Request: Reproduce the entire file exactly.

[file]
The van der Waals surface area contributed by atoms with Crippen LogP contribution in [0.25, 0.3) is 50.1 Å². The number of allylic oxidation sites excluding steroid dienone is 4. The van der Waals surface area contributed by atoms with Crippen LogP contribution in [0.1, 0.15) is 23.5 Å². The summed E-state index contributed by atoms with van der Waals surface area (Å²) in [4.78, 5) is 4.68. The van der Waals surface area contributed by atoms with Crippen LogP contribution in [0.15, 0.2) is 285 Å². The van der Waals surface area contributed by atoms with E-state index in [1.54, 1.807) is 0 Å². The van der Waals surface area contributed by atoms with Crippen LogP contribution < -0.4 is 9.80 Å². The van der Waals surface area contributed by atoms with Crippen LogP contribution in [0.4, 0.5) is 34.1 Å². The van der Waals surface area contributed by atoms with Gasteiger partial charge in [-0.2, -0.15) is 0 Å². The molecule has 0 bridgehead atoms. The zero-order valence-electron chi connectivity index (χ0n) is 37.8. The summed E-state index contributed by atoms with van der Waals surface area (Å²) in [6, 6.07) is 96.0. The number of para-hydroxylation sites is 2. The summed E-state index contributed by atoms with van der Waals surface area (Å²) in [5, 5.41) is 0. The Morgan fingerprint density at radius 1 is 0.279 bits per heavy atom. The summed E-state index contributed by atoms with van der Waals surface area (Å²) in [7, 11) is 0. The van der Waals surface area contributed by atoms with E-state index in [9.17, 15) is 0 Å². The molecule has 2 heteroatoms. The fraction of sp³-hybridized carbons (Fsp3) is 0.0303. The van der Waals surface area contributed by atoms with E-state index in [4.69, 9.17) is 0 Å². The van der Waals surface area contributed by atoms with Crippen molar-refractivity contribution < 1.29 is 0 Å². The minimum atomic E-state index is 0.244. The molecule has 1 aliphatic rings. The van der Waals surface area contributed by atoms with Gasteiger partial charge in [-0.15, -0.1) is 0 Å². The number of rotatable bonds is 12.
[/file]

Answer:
The van der Waals surface area contributed by atoms with Crippen LogP contribution in [0.25, 0.3) is 50.1 Å². The number of allylic oxidation sites excluding steroid dienone is 4. The van der Waals surface area contributed by atoms with Crippen LogP contribution in [0.1, 0.15) is 23.5 Å². The summed E-state index contributed by atoms with van der Waals surface area (Å²) in [4.78, 5) is 4.68. The van der Waals surface area contributed by atoms with Crippen LogP contribution in [0.15, 0.2) is 285 Å². The van der Waals surface area contributed by atoms with E-state index in [1.54, 1.807) is 0 Å². The van der Waals surface area contributed by atoms with Crippen LogP contribution < -0.4 is 9.80 Å². The van der Waals surface area contributed by atoms with Crippen LogP contribution in [0.4, 0.5) is 34.1 Å². The van der Waals surface area contributed by atoms with Gasteiger partial charge in [-0.2, -0.15) is 0 Å². The molecule has 0 bridgehead atoms. The zero-order valence-electron chi connectivity index (χ0n) is 37.8. The summed E-state index contributed by atoms with van der Waals surface area (Å²) in [6, 6.07) is 96.0. The number of para-hydroxylation sites is 2. The summed E-state index contributed by atoms with van der Waals surface area (Å²) in [5, 5.41) is 0. The Morgan fingerprint density at radius 1 is 0.279 bits per heavy atom. The summed E-state index contributed by atoms with van der Waals surface area (Å²) in [7, 11) is 0. The van der Waals surface area contributed by atoms with E-state index in [9.17, 15) is 0 Å². The molecule has 2 heteroatoms. The fraction of sp³-hybridized carbons (Fsp3) is 0.0303. The van der Waals surface area contributed by atoms with E-state index in [4.69, 9.17) is 0 Å². The van der Waals surface area contributed by atoms with Crippen molar-refractivity contribution < 1.29 is 0 Å². The minimum atomic E-state index is 0.244. The molecule has 1 aliphatic rings. The van der Waals surface area contributed by atoms with Gasteiger partial charge in [-0.15, -0.1) is 0 Å². The number of rotatable bonds is 12.